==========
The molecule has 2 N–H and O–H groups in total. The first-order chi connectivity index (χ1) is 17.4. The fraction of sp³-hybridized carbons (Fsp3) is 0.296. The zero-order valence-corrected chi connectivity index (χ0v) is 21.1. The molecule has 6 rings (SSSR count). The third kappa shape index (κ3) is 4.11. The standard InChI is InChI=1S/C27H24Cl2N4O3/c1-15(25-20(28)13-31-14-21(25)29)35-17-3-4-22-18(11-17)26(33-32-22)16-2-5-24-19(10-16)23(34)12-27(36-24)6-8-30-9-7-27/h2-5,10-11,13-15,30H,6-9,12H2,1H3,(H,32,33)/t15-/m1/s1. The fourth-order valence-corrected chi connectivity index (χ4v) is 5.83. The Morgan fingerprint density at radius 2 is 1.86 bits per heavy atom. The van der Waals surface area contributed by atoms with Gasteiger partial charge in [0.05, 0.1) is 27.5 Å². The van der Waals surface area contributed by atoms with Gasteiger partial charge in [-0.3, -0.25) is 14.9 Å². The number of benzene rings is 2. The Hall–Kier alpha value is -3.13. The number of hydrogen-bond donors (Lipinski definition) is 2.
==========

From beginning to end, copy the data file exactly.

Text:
The molecule has 2 N–H and O–H groups in total. The first-order chi connectivity index (χ1) is 17.4. The fraction of sp³-hybridized carbons (Fsp3) is 0.296. The zero-order valence-corrected chi connectivity index (χ0v) is 21.1. The molecule has 6 rings (SSSR count). The third kappa shape index (κ3) is 4.11. The standard InChI is InChI=1S/C27H24Cl2N4O3/c1-15(25-20(28)13-31-14-21(25)29)35-17-3-4-22-18(11-17)26(33-32-22)16-2-5-24-19(10-16)23(34)12-27(36-24)6-8-30-9-7-27/h2-5,10-11,13-15,30H,6-9,12H2,1H3,(H,32,33)/t15-/m1/s1. The fourth-order valence-corrected chi connectivity index (χ4v) is 5.83. The Morgan fingerprint density at radius 2 is 1.86 bits per heavy atom. The van der Waals surface area contributed by atoms with Gasteiger partial charge in [0.05, 0.1) is 27.5 Å². The van der Waals surface area contributed by atoms with Gasteiger partial charge in [-0.3, -0.25) is 14.9 Å². The number of benzene rings is 2. The Hall–Kier alpha value is -3.13. The number of hydrogen-bond donors (Lipinski definition) is 2.